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The Cultural Survival Bazaar Is Back! Join Us for Our 47th Season of Indigenous Arts and Cultures

October 26, 2023 - Boston, MA. Indigenous Peoples’ rights organization Cultural Survival is pleased to announce the return of its beloved holiday event, the Cultural Survival Bazaar, an annual festival of Indigenous arts and cultures, December 14-17, 2023, at the Prudential Center in Boston. 

The Cultural Survival Bazaars have been an annual Boston area holiday tradition for nearly five decades. Started by Harvard University Anthropologist David Maybury-Lewis and his wife, Pia Maybury-Lewis, the first Bazaar was held in 1975 at Harvard University in an effort to educate the public about Indigenous Peoples and the issues they were facing. The Cultural Survival Bazaar was a result of the Maybury-Lewises’ passion for uplifting Indigenous Peoples, strengthening Indigenous cultures, supporting Indigenous-led solutions, and working towards securing Indigenous Peoples’ rights. The Maybury-Lewises recognized the importance of Indigenous artists being able to sell their art directly to an American market.

The Cultural Survival Bazaars provide an opportunity for the public to interact with Indigenous people and experience different worldviews. With a rich tapestry of arts and crafts from around the world, shoppers are sure to find something both unique and meaningful during this gift-giving season. When purchasing arts and crafts from Indigenous artists and cooperatives, shoppers contribute to supporting millennia-old traditions and lifeways of Indigenous communities around the world. Each year, the Bazaars generate close to $500,000 for Indigenous artists, performers, and projects benefiting Indigenous communities worldwide.

After a four-year hiatus related to the COVID-19 pandemic, this year’s celebration of cultural diversity returns to the Prudential Center in Boston. With free admission, the greater Boston community is invited to enjoy the annual event honoring Indigenous talent and traditions through handmade art, demonstrations, music, and dance. Enjoy jewelry, clothing, accessories, housewares, paintings, sculptures, and more from Indigenous artists and cooperatives from 60+ countries spanning 6 continents. Some of the participating artists include wampum artist Hartman Deetz (Mashpee Wampanoag) from Massachusetts, wire artist Bernard Domingo (Shona) from Zimbabwe, pysanka (painted eggs) artist Ganna Nepyivoda (Hutsul) from Ukraine, cashmere artisan Akhtar Mir (Kashmiri), and textile artist Timoteo Ccarita (Quechua) from Peru.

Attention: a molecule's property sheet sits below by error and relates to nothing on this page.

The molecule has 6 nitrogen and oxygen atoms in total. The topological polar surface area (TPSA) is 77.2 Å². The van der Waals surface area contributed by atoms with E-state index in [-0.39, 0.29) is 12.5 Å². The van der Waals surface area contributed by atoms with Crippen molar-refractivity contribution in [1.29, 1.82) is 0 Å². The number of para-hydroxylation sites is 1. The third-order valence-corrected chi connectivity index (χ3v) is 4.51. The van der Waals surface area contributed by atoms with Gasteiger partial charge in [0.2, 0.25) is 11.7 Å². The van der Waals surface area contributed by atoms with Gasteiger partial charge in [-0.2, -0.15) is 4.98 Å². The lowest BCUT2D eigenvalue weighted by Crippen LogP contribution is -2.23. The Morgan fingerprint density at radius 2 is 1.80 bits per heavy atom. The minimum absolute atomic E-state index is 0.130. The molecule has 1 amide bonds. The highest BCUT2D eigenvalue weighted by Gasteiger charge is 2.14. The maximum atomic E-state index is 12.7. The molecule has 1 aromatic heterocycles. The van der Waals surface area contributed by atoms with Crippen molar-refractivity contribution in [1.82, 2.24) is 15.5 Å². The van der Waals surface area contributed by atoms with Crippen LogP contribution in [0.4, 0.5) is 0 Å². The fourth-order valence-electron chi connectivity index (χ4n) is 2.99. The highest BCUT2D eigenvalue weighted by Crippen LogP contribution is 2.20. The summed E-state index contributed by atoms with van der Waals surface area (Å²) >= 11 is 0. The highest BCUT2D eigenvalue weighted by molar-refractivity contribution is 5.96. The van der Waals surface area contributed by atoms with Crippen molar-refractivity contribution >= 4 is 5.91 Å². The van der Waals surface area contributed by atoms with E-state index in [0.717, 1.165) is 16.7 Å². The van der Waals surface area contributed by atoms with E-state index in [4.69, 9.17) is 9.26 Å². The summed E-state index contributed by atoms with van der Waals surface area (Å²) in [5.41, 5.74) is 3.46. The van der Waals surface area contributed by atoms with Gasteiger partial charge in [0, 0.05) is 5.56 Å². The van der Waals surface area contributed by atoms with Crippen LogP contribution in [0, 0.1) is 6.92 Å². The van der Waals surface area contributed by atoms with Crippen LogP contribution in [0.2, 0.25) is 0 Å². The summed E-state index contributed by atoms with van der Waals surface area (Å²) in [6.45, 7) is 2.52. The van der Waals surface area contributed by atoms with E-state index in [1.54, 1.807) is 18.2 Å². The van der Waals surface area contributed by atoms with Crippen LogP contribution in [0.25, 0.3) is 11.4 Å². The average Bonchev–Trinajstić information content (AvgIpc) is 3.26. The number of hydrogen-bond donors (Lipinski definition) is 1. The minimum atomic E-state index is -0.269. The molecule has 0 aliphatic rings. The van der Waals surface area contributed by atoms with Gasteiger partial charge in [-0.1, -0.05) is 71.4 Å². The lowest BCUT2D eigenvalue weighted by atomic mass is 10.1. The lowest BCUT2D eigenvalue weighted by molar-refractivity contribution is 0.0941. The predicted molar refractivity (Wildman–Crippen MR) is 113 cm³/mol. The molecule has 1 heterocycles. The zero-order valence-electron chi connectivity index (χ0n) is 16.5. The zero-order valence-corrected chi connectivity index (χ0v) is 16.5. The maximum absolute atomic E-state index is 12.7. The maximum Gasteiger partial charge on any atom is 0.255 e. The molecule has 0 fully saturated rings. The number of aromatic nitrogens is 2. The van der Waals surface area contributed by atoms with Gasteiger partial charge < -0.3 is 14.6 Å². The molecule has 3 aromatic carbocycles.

“I view Indigenous art created within the 21st century as a weaving of the long threads of ancestral knowledge together with our present realities to tell unique stories of Indigenous continuance. Indigenous art is a reflection that culture is not static. Instead, both the individuals and communities within Indigenous cultures grow and change over time, while collectively determining what to carry forward and what to leave behind. The art you will see at the Cultural Survival Bazaar celebrates who these Indigenous artists are today,” says Candyce Testa (Pequot), Cultural Survival Bazaar Events Manager. 

Retablos (altarpiece boxes) artist Sebastian Palomino Jimenez (Quechua) from Peru has participated at the Bazaars for several years. “I have enjoyed meeting people from different cultures, making friends, and learning about their customs. Selling abroad has been a welcome challenge. I feel connected to my culture through my art because the Ayacuchano retablo is Peru’s cultural heritage. It represents history and is part of our family legacy,” he says.

Traditional yemeni shoemaker Selahattin Sep (Kurdish) from Turkey of Tigris Handmade says, “Visibility is so important for artisanal and cultural craft making. Indigenous art holds our history, and we want to share that culture with anyone who is curious. A Bazaar that celebrates culture is a lifeline for these traditions and a way of surviving economically and culturally.”

Enjoy an atmosphere that respects ancient craft and tradition while welcoming the opportunity to learn from and connect with Indigenous artists. This holiday season, shop Indigenous! 

High-resolution photos available upon request. Contact

Event Information:

December 14-17, 2023
The Prudential Center
Belvidere Arcade
800 Boylston Street
Boston, MA 02199

December 14-16: 11am - 9pm
December 17: 11am - 7pm

Free Admission
Register for the event on 

Register to volunteer
Bazaar Website


About Cultural Survival

Cultural Survival (CS) is an Indigenous-led NGO and U.S. registered non-profit that advocates for Indigenous Peoples' rights and supports Indigenous communities’ self-determination, cultures, and political resilience, since 1972. For over 50 years, Cultural Survival has partnered with Indigenous communities to advance Indigenous Peoples' rights and cultures worldwide. CS envisions a future that respects and honors Indigenous Peoples' inherent rights and dynamic cultures, deeply and richly interwoven in lands, languages, spiritual traditions, and artistic expression, rooted in self-determination and self-governance. The core of Cultural Survival’s efforts rests on the principles of supporting, amplifying efforts, and raising awareness of self-determination for Indigenous communities. To learn more, visit